The History of the Large White
The Large White breed was developed in Yorkshire, England, and was one of the prominent breeds of improved pigs that went on to have a significant impact on pig genetics throughout the world.
In the early 1900s the Large White was one of the predominant breeds, used for the production of both pork and bacon. Although its coat and skin colour makes it prone to sunburn, it is still regarded as being relatively hardy and suited to both intensive indoor production and extensive outdoor systems.
The breed is most notably known for its large size, long deep sides, erect ears and slightly dished face, as well as its production characteristics. Today the modern Large White has a good reputation for large litters, good milk production, good growth rates and lean carcasses.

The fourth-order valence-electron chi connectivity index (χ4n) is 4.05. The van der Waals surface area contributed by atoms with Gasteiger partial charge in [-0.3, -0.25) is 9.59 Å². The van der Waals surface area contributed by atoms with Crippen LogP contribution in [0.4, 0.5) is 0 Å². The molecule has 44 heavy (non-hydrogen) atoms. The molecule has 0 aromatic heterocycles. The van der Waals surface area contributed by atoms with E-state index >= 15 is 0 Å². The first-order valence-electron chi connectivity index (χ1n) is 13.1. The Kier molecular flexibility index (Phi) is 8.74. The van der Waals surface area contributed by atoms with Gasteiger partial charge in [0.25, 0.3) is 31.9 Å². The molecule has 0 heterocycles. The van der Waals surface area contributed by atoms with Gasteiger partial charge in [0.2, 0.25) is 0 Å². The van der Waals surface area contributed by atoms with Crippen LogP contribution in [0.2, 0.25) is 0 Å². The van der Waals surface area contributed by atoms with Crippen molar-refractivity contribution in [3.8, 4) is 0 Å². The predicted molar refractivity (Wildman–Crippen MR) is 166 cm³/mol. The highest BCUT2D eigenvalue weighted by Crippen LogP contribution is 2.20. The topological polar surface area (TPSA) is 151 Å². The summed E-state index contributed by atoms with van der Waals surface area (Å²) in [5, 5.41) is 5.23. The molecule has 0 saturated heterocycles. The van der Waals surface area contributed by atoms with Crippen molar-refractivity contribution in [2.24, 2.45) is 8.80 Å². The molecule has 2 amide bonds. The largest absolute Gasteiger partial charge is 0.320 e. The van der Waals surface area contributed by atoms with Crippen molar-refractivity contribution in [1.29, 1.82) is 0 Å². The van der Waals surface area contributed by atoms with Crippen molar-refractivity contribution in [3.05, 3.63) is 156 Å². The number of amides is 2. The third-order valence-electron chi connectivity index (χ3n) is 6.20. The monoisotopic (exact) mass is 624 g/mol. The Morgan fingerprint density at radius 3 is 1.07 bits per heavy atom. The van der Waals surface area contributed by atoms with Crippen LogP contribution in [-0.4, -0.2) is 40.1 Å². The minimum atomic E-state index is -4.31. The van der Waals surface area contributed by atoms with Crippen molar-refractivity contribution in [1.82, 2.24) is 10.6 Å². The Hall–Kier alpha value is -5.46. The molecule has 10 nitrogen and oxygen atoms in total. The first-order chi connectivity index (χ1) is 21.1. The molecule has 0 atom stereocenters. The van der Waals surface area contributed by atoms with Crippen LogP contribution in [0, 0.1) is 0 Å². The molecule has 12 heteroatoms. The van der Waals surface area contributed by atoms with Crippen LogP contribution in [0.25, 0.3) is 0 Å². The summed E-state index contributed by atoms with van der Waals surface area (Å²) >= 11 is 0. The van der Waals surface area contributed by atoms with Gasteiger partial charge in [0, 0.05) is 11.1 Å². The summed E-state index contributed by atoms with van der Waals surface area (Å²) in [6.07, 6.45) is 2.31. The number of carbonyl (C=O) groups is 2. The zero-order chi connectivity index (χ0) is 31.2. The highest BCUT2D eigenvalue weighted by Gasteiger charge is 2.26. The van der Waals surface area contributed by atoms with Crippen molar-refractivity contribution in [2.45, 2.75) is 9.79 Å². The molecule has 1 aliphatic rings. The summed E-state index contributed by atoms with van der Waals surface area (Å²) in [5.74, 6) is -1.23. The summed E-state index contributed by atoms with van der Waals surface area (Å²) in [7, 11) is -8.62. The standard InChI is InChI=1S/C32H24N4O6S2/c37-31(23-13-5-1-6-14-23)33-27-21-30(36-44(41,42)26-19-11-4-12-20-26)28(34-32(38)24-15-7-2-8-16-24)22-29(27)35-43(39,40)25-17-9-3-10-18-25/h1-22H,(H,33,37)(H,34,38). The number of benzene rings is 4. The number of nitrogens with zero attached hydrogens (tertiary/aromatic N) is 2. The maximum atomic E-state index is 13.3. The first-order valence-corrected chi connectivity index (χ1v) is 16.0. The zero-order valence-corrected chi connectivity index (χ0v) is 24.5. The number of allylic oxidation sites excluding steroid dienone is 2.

The disadvantages of the modern breed are that they are more suited to intensive productions systems with commercial feed rations, and do not always perform as well in less intensive environments.
The Large White also became well known for its ability to produce hybrid vigour in crossbreeding, and is often used as a terminal sire in production systems.
The Large White was popular in New Zealand in the early 1900s in commercial herds, and was suited to most breeding and rearing systems for the production of both bacon and pork.
Worldwide the numbers of Large White pigs is still high, although in New Zealand their numbers are declining as commercial production systems now use predominantly commercial hybrids.